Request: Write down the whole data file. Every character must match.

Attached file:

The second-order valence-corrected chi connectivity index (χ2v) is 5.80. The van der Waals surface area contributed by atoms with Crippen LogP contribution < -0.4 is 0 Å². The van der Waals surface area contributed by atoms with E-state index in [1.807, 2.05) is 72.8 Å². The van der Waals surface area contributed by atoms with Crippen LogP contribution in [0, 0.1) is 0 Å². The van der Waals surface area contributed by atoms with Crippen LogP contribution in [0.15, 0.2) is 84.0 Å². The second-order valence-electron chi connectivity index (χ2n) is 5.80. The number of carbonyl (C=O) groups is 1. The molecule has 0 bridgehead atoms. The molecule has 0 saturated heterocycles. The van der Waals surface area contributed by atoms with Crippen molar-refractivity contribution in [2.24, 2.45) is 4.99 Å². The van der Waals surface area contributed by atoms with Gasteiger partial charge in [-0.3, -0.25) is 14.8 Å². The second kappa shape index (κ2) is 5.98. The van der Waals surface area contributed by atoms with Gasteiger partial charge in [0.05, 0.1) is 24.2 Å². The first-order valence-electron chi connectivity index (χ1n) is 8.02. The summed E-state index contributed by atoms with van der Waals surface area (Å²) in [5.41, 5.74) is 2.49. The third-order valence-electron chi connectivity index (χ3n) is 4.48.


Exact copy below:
The second-order valence-corrected chi connectivity index (χ2v) is 5.80. The van der Waals surface area contributed by atoms with Crippen LogP contribution < -0.4 is 0 Å². The van der Waals surface area contributed by atoms with E-state index in [1.807, 2.05) is 72.8 Å². The van der Waals surface area contributed by atoms with Crippen LogP contribution in [0, 0.1) is 0 Å². The van der Waals surface area contributed by atoms with Crippen LogP contribution in [0.15, 0.2) is 84.0 Å². The second-order valence-electron chi connectivity index (χ2n) is 5.80. The number of carbonyl (C=O) groups is 1. The molecule has 0 bridgehead atoms. The molecule has 0 saturated heterocycles. The van der Waals surface area contributed by atoms with Crippen molar-refractivity contribution in [2.24, 2.45) is 4.99 Å². The van der Waals surface area contributed by atoms with Gasteiger partial charge in [-0.3, -0.25) is 14.8 Å². The second kappa shape index (κ2) is 5.98. The van der Waals surface area contributed by atoms with Gasteiger partial charge in [0.05, 0.1) is 24.2 Å². The first-order valence-electron chi connectivity index (χ1n) is 8.02. The summed E-state index contributed by atoms with van der Waals surface area (Å²) in [5.41, 5.74) is 2.49. The third-order valence-electron chi connectivity index (χ3n) is 4.48.